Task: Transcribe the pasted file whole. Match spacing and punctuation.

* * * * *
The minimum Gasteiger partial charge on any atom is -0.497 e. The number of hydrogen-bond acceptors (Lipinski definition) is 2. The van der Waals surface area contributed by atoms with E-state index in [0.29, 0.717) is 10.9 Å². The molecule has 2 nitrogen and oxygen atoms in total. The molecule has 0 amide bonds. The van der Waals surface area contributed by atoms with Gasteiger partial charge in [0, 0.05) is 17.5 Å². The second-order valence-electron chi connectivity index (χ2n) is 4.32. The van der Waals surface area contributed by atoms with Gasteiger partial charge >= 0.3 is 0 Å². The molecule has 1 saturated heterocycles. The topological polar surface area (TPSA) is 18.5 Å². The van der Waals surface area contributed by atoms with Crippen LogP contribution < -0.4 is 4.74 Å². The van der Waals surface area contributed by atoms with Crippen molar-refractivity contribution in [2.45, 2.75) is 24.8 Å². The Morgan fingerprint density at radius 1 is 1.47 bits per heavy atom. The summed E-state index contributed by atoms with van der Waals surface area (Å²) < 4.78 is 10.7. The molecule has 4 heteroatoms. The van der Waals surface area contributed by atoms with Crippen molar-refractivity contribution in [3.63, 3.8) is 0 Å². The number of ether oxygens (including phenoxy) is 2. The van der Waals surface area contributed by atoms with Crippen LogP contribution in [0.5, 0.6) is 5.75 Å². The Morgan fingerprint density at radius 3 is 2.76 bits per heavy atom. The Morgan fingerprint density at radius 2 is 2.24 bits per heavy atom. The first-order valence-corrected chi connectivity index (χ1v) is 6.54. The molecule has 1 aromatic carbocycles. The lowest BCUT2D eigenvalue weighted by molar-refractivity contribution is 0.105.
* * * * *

The minimum Gasteiger partial charge on any atom is -0.497 e. The number of hydrogen-bond acceptors (Lipinski definition) is 2. The van der Waals surface area contributed by atoms with E-state index in [0.29, 0.717) is 10.9 Å². The molecule has 2 nitrogen and oxygen atoms in total. The molecule has 0 amide bonds. The van der Waals surface area contributed by atoms with Gasteiger partial charge in [0, 0.05) is 17.5 Å². The second-order valence-electron chi connectivity index (χ2n) is 4.32. The van der Waals surface area contributed by atoms with Gasteiger partial charge >= 0.3 is 0 Å². The molecule has 1 saturated heterocycles. The topological polar surface area (TPSA) is 18.5 Å². The van der Waals surface area contributed by atoms with Crippen LogP contribution < -0.4 is 4.74 Å². The van der Waals surface area contributed by atoms with Crippen molar-refractivity contribution in [2.45, 2.75) is 24.8 Å². The Morgan fingerprint density at radius 1 is 1.47 bits per heavy atom. The summed E-state index contributed by atoms with van der Waals surface area (Å²) < 4.78 is 10.7. The molecule has 4 heteroatoms. The van der Waals surface area contributed by atoms with Crippen molar-refractivity contribution in [3.63, 3.8) is 0 Å². The number of ether oxygens (including phenoxy) is 2. The van der Waals surface area contributed by atoms with Crippen LogP contribution in [0.5, 0.6) is 5.75 Å². The Morgan fingerprint density at radius 3 is 2.76 bits per heavy atom. The Morgan fingerprint density at radius 2 is 2.24 bits per heavy atom. The first-order valence-corrected chi connectivity index (χ1v) is 6.54. The molecule has 1 aromatic carbocycles. The lowest BCUT2D eigenvalue weighted by molar-refractivity contribution is 0.105.